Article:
Update: Spur head office has responded with an official statement, which we have published in full at the end of the story.
A Pretoria branch of the Spur restaurant chain threw out and even detained a gay couple for kissing – but was it a case of discrimination?
The Pretoria East Rekord newspaper reports that Kea Maubane (23) and Tshegofatso Mpahlele (26) have accused the Spur in Sunnypark of homophobia.
The men said that they were at the restaurant with three other friends for breakfast on Sunday morning.
“Two of my friends were kissing and talking … making out but not groping or anything like that. After paying the bill, I went to the loo,” said Mphahlele.
When he returned, he found his friends were being confronted about the kissing by a waitress who allegedly called them “disgusting” and said that “the Spur was a family restaurant”.
The waitress apparently refused to call the manager and the dispute escalated. Security guards were called who went on to remove the group from the restaurant and even placed one of the friends into a mall holding cell.
“We were escorted out of the mall by security guards for ‘causing trouble’,” said Mphahlele.
“My friend and I were crying. We felt so violated. What hurt the most is that Spur is known as one of the most gay-friendly restaurants.”
The men have demanded that the Spur apologise for treating them like “second class citizens” and that the chain sensitise their staff in dealing with LGBT customers.
“We did nothing wrong, had it been a straight couple kissing, would they have treated them in the same way they did us?” asked Mphahlele.
Restaurant manager Nelson Gambule, who was out at the time of the incident, told the newspaper that kissing of any kind was prohibited in the family establishment.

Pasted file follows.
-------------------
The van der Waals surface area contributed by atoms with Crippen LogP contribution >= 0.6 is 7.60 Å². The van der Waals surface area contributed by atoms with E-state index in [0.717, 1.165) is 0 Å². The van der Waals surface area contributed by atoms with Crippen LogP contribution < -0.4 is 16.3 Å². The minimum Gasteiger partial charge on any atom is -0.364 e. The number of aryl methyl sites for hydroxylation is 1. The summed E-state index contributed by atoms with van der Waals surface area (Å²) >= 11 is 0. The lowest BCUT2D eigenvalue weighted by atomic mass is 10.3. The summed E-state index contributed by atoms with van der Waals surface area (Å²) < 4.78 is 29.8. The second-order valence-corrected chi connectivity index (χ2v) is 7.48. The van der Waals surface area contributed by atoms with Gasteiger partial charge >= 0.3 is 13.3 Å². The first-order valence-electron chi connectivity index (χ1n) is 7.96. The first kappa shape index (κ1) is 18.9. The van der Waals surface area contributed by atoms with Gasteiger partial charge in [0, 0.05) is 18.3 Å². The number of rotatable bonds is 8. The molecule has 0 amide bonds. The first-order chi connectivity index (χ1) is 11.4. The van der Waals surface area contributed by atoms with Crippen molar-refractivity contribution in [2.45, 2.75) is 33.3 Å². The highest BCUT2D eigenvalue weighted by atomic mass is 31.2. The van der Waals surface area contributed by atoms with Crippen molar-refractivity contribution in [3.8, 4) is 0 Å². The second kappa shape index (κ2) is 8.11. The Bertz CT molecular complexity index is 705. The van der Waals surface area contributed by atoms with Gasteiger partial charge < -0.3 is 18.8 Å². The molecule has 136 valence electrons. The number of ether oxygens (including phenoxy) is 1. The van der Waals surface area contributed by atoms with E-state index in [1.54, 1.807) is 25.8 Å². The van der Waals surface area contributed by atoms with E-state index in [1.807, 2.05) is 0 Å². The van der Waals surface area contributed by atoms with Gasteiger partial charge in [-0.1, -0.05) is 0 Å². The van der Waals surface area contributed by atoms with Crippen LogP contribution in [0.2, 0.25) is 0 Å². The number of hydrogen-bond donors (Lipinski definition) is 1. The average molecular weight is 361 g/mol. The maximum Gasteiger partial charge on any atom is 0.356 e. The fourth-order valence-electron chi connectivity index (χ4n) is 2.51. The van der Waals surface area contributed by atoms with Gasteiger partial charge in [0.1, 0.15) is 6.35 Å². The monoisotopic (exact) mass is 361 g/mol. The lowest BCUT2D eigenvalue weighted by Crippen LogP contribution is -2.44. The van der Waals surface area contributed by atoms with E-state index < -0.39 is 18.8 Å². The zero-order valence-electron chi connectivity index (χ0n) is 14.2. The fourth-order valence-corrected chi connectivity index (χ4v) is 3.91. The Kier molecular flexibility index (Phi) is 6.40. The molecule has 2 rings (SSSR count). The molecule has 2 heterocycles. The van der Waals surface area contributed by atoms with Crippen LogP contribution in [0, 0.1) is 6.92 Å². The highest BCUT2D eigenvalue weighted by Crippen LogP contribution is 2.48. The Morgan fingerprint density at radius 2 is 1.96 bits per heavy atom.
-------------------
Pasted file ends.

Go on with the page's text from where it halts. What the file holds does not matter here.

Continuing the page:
“Customers are not allowed to kiss. It has nothing to do with being gay,” he said. Gambule also insisted that group were justifiably escorted out for “misbehaving”.
“Do they think it’s appropriate to insult managers? If they were only kissing, they should have stopped,” he argued.
“We serve a lot of gay customers and this is the first time we have had an incident like this in our six years of operation.”
Spur’s official response:
Customers in question visited Golden Canyon Spur at 9:40am and were seated in the smoking section.
They requested alcohol be served to them while they were eating their breakfast and were declined per Spur/Liquor Law policy until 10am. The fact they were not served alcohol displeased the customers. At 10am the customers ordered their first alcohol. By the time the incident took place the table had ordered 6 bottles of wine.
Upon the payment of the bill, Spur staff noticed one customer on top of another, kissing and groping, behaving in a manner that is considered publicly inappropriate, regardless of sexual preferences.
Numerous other Spur customers (two differing tables) complained to management about the inappropriate behaviour, upon which the manager approached the customers, asking them to cease their behaviour.
Our female manager was met with verbal threats, of being a racist and homophobic. The customers indicated that they would get the manager fired. “I’ll make sure you lose your job” was the verbatim threat. The waitress that was serving the table was in fact gay. Sensing the customers’ aggression the manageress called the mall security in order to assist her.
The customers continued to physically and verbally attack our female manager in front of the mall security. Our manager was then kicked and pushed by these male customers. Mall security then escorted them out of Spur and the mall. Mall security is willing to sign affidavits stating the events that transpired.
Spur is a Family restaurant and treats all patrons equally regardless of sexuality or race; we are well represented by the gay community both in our head office and franchisees. Our long standing support of gay media publications such as OUT Magazine as well as events such as MCQP is self-evident. We are accepting and welcoming to all, however do not tolerate our staff being mistreated and abused in any manner.
In conclusion, the customer’s sexual orientation is not at issue, their conduct is.